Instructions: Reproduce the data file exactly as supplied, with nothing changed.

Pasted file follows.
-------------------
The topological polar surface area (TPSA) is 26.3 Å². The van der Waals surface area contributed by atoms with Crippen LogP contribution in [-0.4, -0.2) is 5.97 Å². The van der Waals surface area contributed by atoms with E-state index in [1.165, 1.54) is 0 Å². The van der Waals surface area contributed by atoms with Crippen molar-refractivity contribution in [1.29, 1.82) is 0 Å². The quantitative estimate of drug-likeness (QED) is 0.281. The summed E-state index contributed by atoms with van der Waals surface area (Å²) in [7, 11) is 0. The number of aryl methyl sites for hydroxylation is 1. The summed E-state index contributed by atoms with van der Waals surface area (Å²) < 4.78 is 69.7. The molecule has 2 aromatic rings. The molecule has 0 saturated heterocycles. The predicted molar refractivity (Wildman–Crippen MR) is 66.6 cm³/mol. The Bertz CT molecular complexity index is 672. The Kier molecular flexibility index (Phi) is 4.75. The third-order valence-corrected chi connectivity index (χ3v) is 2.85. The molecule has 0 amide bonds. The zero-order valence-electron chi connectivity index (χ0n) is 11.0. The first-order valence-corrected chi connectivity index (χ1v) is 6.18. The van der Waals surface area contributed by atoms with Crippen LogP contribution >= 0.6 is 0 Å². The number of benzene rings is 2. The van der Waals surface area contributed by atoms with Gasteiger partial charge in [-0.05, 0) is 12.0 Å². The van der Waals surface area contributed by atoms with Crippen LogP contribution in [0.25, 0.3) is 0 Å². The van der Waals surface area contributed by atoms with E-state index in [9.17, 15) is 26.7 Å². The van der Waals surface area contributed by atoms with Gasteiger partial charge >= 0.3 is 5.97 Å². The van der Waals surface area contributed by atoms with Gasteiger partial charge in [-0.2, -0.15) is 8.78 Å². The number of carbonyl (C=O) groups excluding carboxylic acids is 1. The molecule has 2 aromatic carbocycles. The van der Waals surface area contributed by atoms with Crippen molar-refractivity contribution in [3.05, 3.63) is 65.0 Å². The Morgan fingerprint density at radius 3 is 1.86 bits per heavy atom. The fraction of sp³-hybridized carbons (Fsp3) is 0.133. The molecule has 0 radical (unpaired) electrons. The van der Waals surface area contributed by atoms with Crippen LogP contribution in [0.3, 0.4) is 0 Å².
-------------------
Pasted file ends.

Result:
The topological polar surface area (TPSA) is 26.3 Å². The van der Waals surface area contributed by atoms with Crippen LogP contribution in [-0.4, -0.2) is 5.97 Å². The van der Waals surface area contributed by atoms with E-state index in [1.165, 1.54) is 0 Å². The van der Waals surface area contributed by atoms with Crippen molar-refractivity contribution in [1.29, 1.82) is 0 Å². The quantitative estimate of drug-likeness (QED) is 0.281. The summed E-state index contributed by atoms with van der Waals surface area (Å²) in [7, 11) is 0. The number of aryl methyl sites for hydroxylation is 1. The summed E-state index contributed by atoms with van der Waals surface area (Å²) < 4.78 is 69.7. The molecule has 2 aromatic rings. The molecule has 0 saturated heterocycles. The predicted molar refractivity (Wildman–Crippen MR) is 66.6 cm³/mol. The Bertz CT molecular complexity index is 672. The Kier molecular flexibility index (Phi) is 4.75. The third-order valence-corrected chi connectivity index (χ3v) is 2.85. The molecule has 0 amide bonds. The zero-order valence-electron chi connectivity index (χ0n) is 11.0. The first-order valence-corrected chi connectivity index (χ1v) is 6.18. The van der Waals surface area contributed by atoms with Crippen LogP contribution >= 0.6 is 0 Å². The number of benzene rings is 2. The van der Waals surface area contributed by atoms with Gasteiger partial charge in [-0.05, 0) is 12.0 Å². The van der Waals surface area contributed by atoms with Crippen LogP contribution in [0.25, 0.3) is 0 Å². The van der Waals surface area contributed by atoms with E-state index in [9.17, 15) is 26.7 Å². The van der Waals surface area contributed by atoms with Gasteiger partial charge >= 0.3 is 5.97 Å². The van der Waals surface area contributed by atoms with Gasteiger partial charge in [-0.2, -0.15) is 8.78 Å². The number of carbonyl (C=O) groups excluding carboxylic acids is 1. The molecule has 2 aromatic carbocycles. The van der Waals surface area contributed by atoms with Crippen molar-refractivity contribution in [3.05, 3.63) is 65.0 Å². The Morgan fingerprint density at radius 3 is 1.86 bits per heavy atom. The fraction of sp³-hybridized carbons (Fsp3) is 0.133. The molecule has 0 radical (unpaired) electrons. The van der Waals surface area contributed by atoms with Crippen LogP contribution in [0.3, 0.4) is 0 Å².